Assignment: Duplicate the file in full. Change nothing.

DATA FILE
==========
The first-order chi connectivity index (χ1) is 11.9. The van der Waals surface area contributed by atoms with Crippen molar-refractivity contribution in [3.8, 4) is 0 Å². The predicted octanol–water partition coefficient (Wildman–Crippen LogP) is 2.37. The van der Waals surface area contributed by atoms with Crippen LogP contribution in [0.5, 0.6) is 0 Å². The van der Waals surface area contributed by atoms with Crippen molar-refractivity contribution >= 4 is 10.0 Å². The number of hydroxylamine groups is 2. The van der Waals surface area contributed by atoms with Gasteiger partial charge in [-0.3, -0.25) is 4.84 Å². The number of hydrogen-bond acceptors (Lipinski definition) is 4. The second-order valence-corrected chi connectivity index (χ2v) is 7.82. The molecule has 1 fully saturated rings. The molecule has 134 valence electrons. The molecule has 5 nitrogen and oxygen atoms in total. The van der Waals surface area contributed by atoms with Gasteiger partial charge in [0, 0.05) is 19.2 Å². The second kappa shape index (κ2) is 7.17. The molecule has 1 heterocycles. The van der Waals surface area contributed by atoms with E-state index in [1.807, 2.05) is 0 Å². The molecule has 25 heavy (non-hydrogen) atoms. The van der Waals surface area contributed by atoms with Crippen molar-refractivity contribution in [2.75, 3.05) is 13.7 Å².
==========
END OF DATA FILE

The first-order chi connectivity index (χ1) is 11.9. The van der Waals surface area contributed by atoms with Crippen molar-refractivity contribution in [3.8, 4) is 0 Å². The predicted octanol–water partition coefficient (Wildman–Crippen LogP) is 2.37. The van der Waals surface area contributed by atoms with Crippen LogP contribution in [0.5, 0.6) is 0 Å². The van der Waals surface area contributed by atoms with Crippen molar-refractivity contribution >= 4 is 10.0 Å². The number of hydroxylamine groups is 2. The van der Waals surface area contributed by atoms with Gasteiger partial charge in [-0.3, -0.25) is 4.84 Å². The number of hydrogen-bond acceptors (Lipinski definition) is 4. The second-order valence-corrected chi connectivity index (χ2v) is 7.82. The molecule has 1 fully saturated rings. The molecule has 134 valence electrons. The molecule has 5 nitrogen and oxygen atoms in total. The van der Waals surface area contributed by atoms with Gasteiger partial charge in [0, 0.05) is 19.2 Å². The second kappa shape index (κ2) is 7.17. The molecule has 1 heterocycles. The van der Waals surface area contributed by atoms with E-state index in [1.807, 2.05) is 0 Å². The molecule has 25 heavy (non-hydrogen) atoms. The van der Waals surface area contributed by atoms with Crippen molar-refractivity contribution in [2.75, 3.05) is 13.7 Å².